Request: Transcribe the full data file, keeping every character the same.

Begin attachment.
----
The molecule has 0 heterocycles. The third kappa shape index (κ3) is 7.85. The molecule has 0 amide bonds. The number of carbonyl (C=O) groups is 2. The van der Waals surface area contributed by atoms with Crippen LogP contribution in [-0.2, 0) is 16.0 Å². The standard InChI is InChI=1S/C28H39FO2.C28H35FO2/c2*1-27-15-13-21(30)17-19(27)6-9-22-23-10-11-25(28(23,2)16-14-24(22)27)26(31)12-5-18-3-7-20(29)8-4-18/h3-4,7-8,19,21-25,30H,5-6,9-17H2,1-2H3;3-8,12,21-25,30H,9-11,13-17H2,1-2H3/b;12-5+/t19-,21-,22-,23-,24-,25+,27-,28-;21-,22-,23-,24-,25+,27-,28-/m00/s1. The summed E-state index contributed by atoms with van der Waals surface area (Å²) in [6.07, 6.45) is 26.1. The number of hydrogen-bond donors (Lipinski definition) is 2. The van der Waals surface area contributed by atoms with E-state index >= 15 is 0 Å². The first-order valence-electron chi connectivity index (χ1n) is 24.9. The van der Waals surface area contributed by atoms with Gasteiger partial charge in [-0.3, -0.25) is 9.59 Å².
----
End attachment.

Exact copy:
The molecule has 0 heterocycles. The third kappa shape index (κ3) is 7.85. The molecule has 0 amide bonds. The number of carbonyl (C=O) groups is 2. The van der Waals surface area contributed by atoms with Crippen LogP contribution in [-0.2, 0) is 16.0 Å². The standard InChI is InChI=1S/C28H39FO2.C28H35FO2/c2*1-27-15-13-21(30)17-19(27)6-9-22-23-10-11-25(28(23,2)16-14-24(22)27)26(31)12-5-18-3-7-20(29)8-4-18/h3-4,7-8,19,21-25,30H,5-6,9-17H2,1-2H3;3-8,12,21-25,30H,9-11,13-17H2,1-2H3/b;12-5+/t19-,21-,22-,23-,24-,25+,27-,28-;21-,22-,23-,24-,25+,27-,28-/m00/s1. The summed E-state index contributed by atoms with van der Waals surface area (Å²) in [6.07, 6.45) is 26.1. The number of hydrogen-bond donors (Lipinski definition) is 2. The van der Waals surface area contributed by atoms with E-state index >= 15 is 0 Å². The first-order valence-electron chi connectivity index (χ1n) is 24.9. The van der Waals surface area contributed by atoms with Gasteiger partial charge in [-0.3, -0.25) is 9.59 Å².